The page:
Flicks and Reruns: Ang Nawawala
Finally I was able to catch up and watch "Ang Nawawala" directed by Marie Jamora, the film which won the audience choice award during the 2012 Cinemalaya is a wonderful coming-of-age film that shines with honest poignancy.
The movie revolves around Gibson Bonifacio (Dominic Roco) who comes home after studies from the U.S. Gibson has long stopped speaking after witnessing a traumatic accident which cost the life of a favored sibling. He comes to a home he had wanted to avoid, but repressed tensions is gripping his family and Gibson retreats to his room editing his personal videos and also goes partying within Manila's underground indie scene immersing in its music, in his escapes he meets and falls in love with a lovely, enigmatic hipster girl named Enid.
His first romance eventually forces him to come out of his near hermetical existence and his heartbreak, a catalyst to outgrow the trauma head-on.
What a pity many people would have missed their chance in watching this cinematic gem, this was supposed to be shown on a regular one-week theater run in Davao but was pulled out earlier due to disappointing ticket sales.
Why do I like the film
1. The cast- one of the hallmarks of the movie was its great casting particularly the leads Dominic Roco and Anicka Dolonnius, they were a breath of fresh air, they were simply refreshing to watch- Dominic Roco could give our young mainstream actors a run for their money and Anicka, reminded me of Zooey Deschanel, Hollywood's beloved "manic pixie dream girl."
2. The drama- Just like several indie films, Ang Nawawala doesn't dwell on melodramatic confrontations or cheesy dramatic one-liners, it is set after the mourning (in the case of the Bonifacio family) or after the break up (in case of Enid and Deacon) when the characters are in the process of moving over- there are quiet moments in the film, characters still bearing the burdens of their past. This is the part where Dawn Zulueta playing Gibson's tormented mom shines best, acting so grounded, so organic- a performance which reminds you that years ago she was not just one of the prettiest actress in Philippine cinema, but was also one of its best.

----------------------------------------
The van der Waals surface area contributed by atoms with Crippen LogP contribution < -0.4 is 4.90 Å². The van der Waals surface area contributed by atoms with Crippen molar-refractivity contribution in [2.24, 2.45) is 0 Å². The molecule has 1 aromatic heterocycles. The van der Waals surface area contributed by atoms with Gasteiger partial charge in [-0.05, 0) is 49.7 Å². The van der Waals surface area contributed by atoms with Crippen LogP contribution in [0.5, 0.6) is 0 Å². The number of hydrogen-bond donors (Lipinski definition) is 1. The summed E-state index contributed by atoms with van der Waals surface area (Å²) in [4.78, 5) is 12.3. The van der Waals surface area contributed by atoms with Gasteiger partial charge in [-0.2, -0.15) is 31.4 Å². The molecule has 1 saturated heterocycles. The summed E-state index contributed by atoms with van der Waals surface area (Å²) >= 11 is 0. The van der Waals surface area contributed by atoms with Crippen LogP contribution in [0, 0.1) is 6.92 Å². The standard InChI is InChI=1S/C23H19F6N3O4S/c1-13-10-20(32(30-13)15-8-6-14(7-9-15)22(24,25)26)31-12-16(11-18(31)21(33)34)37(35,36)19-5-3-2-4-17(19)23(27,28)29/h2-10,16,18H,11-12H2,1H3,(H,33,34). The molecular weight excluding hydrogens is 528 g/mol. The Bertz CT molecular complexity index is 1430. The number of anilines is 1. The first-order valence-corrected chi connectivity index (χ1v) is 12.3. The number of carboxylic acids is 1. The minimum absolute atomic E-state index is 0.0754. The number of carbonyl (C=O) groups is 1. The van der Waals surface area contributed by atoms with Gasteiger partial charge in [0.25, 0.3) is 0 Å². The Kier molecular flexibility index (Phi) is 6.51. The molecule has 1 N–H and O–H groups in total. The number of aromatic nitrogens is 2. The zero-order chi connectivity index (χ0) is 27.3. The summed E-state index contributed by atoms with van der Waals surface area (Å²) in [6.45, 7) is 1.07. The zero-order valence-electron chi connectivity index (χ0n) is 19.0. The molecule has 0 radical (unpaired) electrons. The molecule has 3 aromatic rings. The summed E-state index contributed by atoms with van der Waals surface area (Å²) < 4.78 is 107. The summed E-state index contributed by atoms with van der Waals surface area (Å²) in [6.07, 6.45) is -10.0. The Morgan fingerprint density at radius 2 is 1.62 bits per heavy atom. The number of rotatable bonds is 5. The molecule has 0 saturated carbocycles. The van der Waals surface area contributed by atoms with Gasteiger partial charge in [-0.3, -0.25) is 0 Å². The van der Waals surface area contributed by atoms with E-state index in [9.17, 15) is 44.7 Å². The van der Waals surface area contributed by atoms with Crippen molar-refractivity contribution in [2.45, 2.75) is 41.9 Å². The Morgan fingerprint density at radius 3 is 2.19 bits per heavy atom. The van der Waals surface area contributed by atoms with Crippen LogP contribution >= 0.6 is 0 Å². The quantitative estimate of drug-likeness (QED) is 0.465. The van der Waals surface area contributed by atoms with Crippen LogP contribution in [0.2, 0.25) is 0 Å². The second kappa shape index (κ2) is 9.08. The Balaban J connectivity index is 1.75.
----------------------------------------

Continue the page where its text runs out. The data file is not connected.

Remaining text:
3. The music- my brain is currently humming Ciudad's "There's a Lonely Road to Sunday Night." Aside from Ciudad the film presents unreleased songs from indie bands like Flying Ipis, Tarsius, Pedicab, Sandwich, Ang Bandang Shirley among many others. But aside from indies, hipster eclecticism is evident with its array of music even including old vinyl era kundimans. The film won Best Original Score in the recent Cinemalaya.
4. Production design- Jamora creates a world that strays away much from the third-world poverty slums or buccolic agrarian settings common in indie films. Some of the sets particularly the Bonifacio house seemed torn out from the pages of a Gregorio Brillantes short story, sort of a late 60's early 70s affluent middle class family home, or those still-life photos you see from a hipster's Tumblr account. The vintage Bonifacio house is actually the hidden character in the film despite obvious affluence of the owners, the house remained trapped in a time warp, signifying perhaps the characters' psychological stagnation after a tragedy.
5. Cinematography- The cinematography is vibrant, sharp and crisp. the lighting blends well with the textures of the sets, it also emphasizes the facial quirks of the characters so effective since it is sort of a movie with minimal dialogue.
6. Portrayal of Hipster subculture- unlike other Filipino movies with cliched stereotypical portrayals of certain demographics (ex. rich kid= conyo, poor kid= jologs) Ang Nawawala provides a slice-of-life mirror to the hipster subculture; the vintage look, the indie music, the characters' penchant for photography and visual images, the ubiquitous presence of Apple gadgets etc. gives us a peek to a seemingly enigmatic subculture.